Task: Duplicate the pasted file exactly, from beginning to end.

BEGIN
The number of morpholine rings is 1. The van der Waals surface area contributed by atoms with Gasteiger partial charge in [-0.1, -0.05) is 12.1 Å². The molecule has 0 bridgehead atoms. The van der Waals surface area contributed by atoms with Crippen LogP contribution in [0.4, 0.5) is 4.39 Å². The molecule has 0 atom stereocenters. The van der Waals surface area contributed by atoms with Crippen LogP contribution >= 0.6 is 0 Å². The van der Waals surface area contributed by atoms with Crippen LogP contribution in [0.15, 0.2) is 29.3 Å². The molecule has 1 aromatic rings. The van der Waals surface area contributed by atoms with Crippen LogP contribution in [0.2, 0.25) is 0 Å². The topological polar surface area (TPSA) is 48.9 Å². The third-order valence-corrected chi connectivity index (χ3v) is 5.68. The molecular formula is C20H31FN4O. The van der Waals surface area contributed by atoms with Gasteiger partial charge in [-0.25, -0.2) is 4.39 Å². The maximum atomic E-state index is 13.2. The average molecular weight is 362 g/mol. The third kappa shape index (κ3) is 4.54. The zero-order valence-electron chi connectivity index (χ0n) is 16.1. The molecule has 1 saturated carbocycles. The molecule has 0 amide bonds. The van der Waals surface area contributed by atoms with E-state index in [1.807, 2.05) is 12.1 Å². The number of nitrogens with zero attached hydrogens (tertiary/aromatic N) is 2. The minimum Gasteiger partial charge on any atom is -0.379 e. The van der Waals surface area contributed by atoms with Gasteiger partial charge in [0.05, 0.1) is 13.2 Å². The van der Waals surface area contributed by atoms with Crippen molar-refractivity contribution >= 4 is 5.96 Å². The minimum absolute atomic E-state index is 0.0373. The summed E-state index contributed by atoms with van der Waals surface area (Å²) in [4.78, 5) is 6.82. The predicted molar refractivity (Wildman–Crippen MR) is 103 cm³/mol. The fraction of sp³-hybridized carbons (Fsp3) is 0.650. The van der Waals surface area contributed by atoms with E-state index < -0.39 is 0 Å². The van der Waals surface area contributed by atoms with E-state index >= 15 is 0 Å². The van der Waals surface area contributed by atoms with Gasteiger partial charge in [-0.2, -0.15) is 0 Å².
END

The number of morpholine rings is 1. The van der Waals surface area contributed by atoms with Gasteiger partial charge in [-0.1, -0.05) is 12.1 Å². The molecule has 0 bridgehead atoms. The van der Waals surface area contributed by atoms with Crippen LogP contribution in [0.4, 0.5) is 4.39 Å². The molecule has 0 atom stereocenters. The van der Waals surface area contributed by atoms with Crippen LogP contribution >= 0.6 is 0 Å². The van der Waals surface area contributed by atoms with Crippen LogP contribution in [0.15, 0.2) is 29.3 Å². The molecule has 1 aromatic rings. The van der Waals surface area contributed by atoms with Crippen LogP contribution in [0.2, 0.25) is 0 Å². The topological polar surface area (TPSA) is 48.9 Å². The third-order valence-corrected chi connectivity index (χ3v) is 5.68. The molecular formula is C20H31FN4O. The van der Waals surface area contributed by atoms with Gasteiger partial charge in [-0.25, -0.2) is 4.39 Å². The maximum atomic E-state index is 13.2. The average molecular weight is 362 g/mol. The third kappa shape index (κ3) is 4.54. The zero-order valence-electron chi connectivity index (χ0n) is 16.1. The molecule has 1 saturated carbocycles. The molecule has 0 amide bonds. The van der Waals surface area contributed by atoms with E-state index in [1.807, 2.05) is 12.1 Å². The number of nitrogens with zero attached hydrogens (tertiary/aromatic N) is 2. The minimum Gasteiger partial charge on any atom is -0.379 e. The van der Waals surface area contributed by atoms with Gasteiger partial charge in [0.05, 0.1) is 13.2 Å². The van der Waals surface area contributed by atoms with Crippen molar-refractivity contribution >= 4 is 5.96 Å². The minimum absolute atomic E-state index is 0.0373. The summed E-state index contributed by atoms with van der Waals surface area (Å²) in [4.78, 5) is 6.82. The predicted molar refractivity (Wildman–Crippen MR) is 103 cm³/mol. The fraction of sp³-hybridized carbons (Fsp3) is 0.650. The van der Waals surface area contributed by atoms with E-state index < -0.39 is 0 Å². The van der Waals surface area contributed by atoms with E-state index >= 15 is 0 Å². The van der Waals surface area contributed by atoms with Gasteiger partial charge in [-0.2, -0.15) is 0 Å².